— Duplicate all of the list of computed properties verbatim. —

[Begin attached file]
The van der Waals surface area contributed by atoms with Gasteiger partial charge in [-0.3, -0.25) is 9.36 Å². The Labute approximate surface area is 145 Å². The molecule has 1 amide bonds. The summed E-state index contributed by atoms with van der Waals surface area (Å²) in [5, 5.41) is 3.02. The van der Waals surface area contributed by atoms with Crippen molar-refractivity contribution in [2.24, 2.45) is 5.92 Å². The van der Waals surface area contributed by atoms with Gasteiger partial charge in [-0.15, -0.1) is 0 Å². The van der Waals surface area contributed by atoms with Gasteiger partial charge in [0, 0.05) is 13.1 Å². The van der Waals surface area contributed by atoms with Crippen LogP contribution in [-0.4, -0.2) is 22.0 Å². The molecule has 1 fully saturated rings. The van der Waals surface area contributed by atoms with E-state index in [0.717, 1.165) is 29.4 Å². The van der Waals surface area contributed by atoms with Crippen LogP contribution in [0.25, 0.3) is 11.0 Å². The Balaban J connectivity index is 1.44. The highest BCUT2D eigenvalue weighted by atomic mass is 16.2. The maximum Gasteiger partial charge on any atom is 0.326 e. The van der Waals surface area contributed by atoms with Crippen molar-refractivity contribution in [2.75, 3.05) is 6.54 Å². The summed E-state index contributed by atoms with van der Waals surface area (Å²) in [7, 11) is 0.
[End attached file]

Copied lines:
The van der Waals surface area contributed by atoms with Gasteiger partial charge in [-0.3, -0.25) is 9.36 Å². The Labute approximate surface area is 145 Å². The molecule has 1 amide bonds. The summed E-state index contributed by atoms with van der Waals surface area (Å²) in [5, 5.41) is 3.02. The van der Waals surface area contributed by atoms with Crippen molar-refractivity contribution in [2.24, 2.45) is 5.92 Å². The van der Waals surface area contributed by atoms with Gasteiger partial charge in [-0.15, -0.1) is 0 Å². The van der Waals surface area contributed by atoms with Gasteiger partial charge in [0, 0.05) is 13.1 Å². The van der Waals surface area contributed by atoms with Crippen LogP contribution in [-0.4, -0.2) is 22.0 Å². The molecule has 1 fully saturated rings. The van der Waals surface area contributed by atoms with E-state index in [0.717, 1.165) is 29.4 Å². The van der Waals surface area contributed by atoms with Crippen LogP contribution in [0.25, 0.3) is 11.0 Å². The Balaban J connectivity index is 1.44. The highest BCUT2D eigenvalue weighted by atomic mass is 16.2. The maximum Gasteiger partial charge on any atom is 0.326 e. The van der Waals surface area contributed by atoms with Crippen molar-refractivity contribution in [2.75, 3.05) is 6.54 Å². The summed E-state index contributed by atoms with van der Waals surface area (Å²) in [7, 11) is 0.